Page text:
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The Onslaught of Photorealism

Zonk posted more than 8 years ago | from the stabbing-me-in-the-eye dept.

Games 72

Ant writes "Shacknews mentioned an article entitled 'Videogame Aesthetics: We're All Going to Die!'. In it, the author considers the pros and cons of the neverending push toward absolute reality in video game graphics (or at least the weird plastic look that people get confused with reality), and comes to the conclusion that all in all it's probably worthwhile. In the process, the author takes a look at several games that employ unique visual styles that are extremely successful without attempting any sort of photorealism." From the article: "The photo-real push is obviously important to many people within and surrounding the game industry, as demonstrated not only by the persistent trend in commercial development, but also by work such as the System Shock 2 mod Rebirth, which replaced some of the models with curvier versions, designed for more powerful machines than the original game."

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Brain Stem Jack! (1)

purplewolfhound (915513) | more than 8 years ago | (#13752321)

Sign me up, that will be ral enough.

Re:Brain Stem Jack! (3, Funny)

Lally Singh (3427) | more than 8 years ago | (#13753464)

Actually, it'd be worse. Imagine jacking in, only to find yourself in Super Mario World 64...

"Brain Stem Jack" (1)

Rob T Firefly (844560) | more than 8 years ago | (#13754256)

That'd be an awesome name for a wrestler, or perhaps a pirate. "Brave men tremble before Brain Stem Jack!!!"

What a Joke Slashdot Has Become (0)

Anonymous Coward | more than 8 years ago | (#13752340)

Not only has half the post been plagarized, the submitter can't even spell "article." (He splels [sic] it "articel.")

For the original, unplagarized news post, check out Joystiq [joystiq.com] .

Photorealism Smotorealism (5, Insightful)

Anonymous Coward | more than 8 years ago | (#13752461)

Personally, I'm not that interested in photorealism in games; for me it seems to detract from the entirely fake world that game developers have created. I also think that what is starting to seperate the good game developers from the worse ones is their unique artistic style, and I have noticed that the more realistic games look the more generic they look. I think that you can add a lot of stlye to a game by adopting a nontraditional art style. As an example of what I mean, consider the works of Blizzard and Free Radical; neither company really pushes the latest and greatest in photorealistic technologies, but through the use of unique art direction have produced very interesting and beautiful games.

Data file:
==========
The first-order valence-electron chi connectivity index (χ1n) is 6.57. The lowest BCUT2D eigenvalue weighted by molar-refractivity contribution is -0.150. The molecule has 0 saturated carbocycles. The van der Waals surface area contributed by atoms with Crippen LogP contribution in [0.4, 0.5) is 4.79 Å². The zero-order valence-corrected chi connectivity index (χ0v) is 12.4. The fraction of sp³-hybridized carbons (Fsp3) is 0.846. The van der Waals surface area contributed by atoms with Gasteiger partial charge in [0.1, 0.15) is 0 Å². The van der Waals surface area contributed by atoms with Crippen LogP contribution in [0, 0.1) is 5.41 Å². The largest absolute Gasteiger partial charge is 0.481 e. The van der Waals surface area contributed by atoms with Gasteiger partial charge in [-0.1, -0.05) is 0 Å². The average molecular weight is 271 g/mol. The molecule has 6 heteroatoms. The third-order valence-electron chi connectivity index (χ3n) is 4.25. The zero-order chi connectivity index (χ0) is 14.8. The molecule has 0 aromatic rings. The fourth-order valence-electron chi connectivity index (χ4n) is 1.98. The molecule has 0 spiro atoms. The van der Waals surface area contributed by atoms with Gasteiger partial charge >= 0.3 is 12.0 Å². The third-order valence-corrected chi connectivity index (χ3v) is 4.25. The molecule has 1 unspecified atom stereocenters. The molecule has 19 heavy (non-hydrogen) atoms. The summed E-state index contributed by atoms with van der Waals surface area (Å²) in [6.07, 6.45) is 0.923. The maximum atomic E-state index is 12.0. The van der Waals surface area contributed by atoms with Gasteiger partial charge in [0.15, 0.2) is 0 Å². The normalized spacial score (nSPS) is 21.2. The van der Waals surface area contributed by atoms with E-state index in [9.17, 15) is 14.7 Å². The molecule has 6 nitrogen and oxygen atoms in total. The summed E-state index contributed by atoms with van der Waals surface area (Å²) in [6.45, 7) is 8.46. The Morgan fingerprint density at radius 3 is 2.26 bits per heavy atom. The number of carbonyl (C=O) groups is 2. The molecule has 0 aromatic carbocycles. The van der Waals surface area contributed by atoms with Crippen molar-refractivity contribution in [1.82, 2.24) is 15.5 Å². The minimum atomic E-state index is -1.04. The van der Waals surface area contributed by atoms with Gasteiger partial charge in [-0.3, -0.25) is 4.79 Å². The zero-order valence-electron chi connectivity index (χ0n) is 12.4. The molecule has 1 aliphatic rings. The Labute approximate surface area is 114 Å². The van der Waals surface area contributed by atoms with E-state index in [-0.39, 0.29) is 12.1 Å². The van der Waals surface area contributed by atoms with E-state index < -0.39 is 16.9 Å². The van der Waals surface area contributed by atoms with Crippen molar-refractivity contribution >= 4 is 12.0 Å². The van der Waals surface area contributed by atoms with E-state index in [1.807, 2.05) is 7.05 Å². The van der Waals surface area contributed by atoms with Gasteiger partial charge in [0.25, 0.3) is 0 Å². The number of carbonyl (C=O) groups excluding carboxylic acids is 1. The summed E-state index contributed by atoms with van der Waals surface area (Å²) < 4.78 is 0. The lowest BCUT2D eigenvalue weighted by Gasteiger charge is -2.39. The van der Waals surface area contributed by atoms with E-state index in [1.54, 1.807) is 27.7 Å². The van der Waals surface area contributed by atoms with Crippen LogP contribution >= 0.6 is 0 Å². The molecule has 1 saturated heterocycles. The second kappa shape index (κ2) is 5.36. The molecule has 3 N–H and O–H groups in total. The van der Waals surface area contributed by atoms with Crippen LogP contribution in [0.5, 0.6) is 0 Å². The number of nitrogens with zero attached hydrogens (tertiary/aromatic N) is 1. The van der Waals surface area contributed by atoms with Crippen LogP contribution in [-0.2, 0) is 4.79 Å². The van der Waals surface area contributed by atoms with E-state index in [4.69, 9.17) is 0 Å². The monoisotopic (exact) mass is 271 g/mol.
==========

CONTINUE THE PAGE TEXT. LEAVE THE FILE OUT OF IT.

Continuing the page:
Re:Photorealism Smotorealism (2, Insightful)

Anonymous Coward | more than 8 years ago | (#13752744)

Maybe if all applicable and feasbile games soon become photo realistic and it becomes just damn impossible to produce a better graphically immersing environment recognizable by any human sensory system, and we actually manage to resist the urge to whip out those brain stem interfaces, developers might just, maybe, possibly, one day, start putting as much investment into game play, style, challenge and originality as they have been trying to get as many polygons as possible on screen into their products...

LOL Nah.

Re:Photorealism Smotorealism (3, Insightful)

thegrassyknowl (762218) | more than 8 years ago | (#13753204)

and I have noticed that the more realistic games look the more generic they look

I have noticed that the more realistic games look, the more the same as other crap games they tend to become. Game programmers must think we're really really stupid. They're repackaging the same old shit week after week and adding "better" graphics (where better is subjective).

Their push for "better" graphics means that those of us who cannot afford to or don't want to upgrade our PCs to the latest and greatest (WTF? I just want to look at pr0n, download my email and compile a few small applications; my current PC is already overkill for that) can't play the games in all their glory anyways.

I think new laws should be passed to force game makers to either:

* Innovate and make something new
or
* Fuck off and die

Rather than wasting our time with remakes and rehashes of old, tired themes with nothing better than "photorealism" to add.

Re:Photorealism Smotorealism (0, Redundant)

Tim Browse (9263) | more than 8 years ago | (#13753235)

Or we could just keep the existing laws where you don't have to buy a game if you don't want it.

I don't think it's the programmers (4, Informative)

Moraelin (679338) | more than 8 years ago | (#13754679)

"I have noticed that the more realistic games look, the more the same as other crap games they tend to become. Game programmers must think we're really really stupid. They're repackaging the same old shit week after week and adding "better" graphics (where better is subjective)."

I think you're severely mistaken if you think anyone asked a programmer at all at most companies. (Well, other than at ID, but then their games are just tech demos anyway to sell their graphics engines.)

The days when one or two programmers could make a game just as good as anyone else's in their spare time, and proclaim it a big success if they sold 1000 copies and made $20,000 out of it are long gone. Nowadays, partially _because_ of the photorealism, game budgets are in the millions range, so you need a publisher.

And the publisher isn't evil or anything either, but they're risking millions on each game. And it's pretty much like a lottery there: most games actually don't make a profit. In fact, most games actually make a loss, and the publisher covers their losses from the profits from those that did sell well. (E.g., EA pretty much uses their sports games cash-cow to subsidize most of the other stuff they make.) And then some don't just make a loss, but are complete duds and sell 800 copies total, and noone is sure exactly why. And then some don't even get finished. (E.g., Jowood paid 5.5 million Euro to develop a game, and after many delays had to just scrap the project because the result was crap.)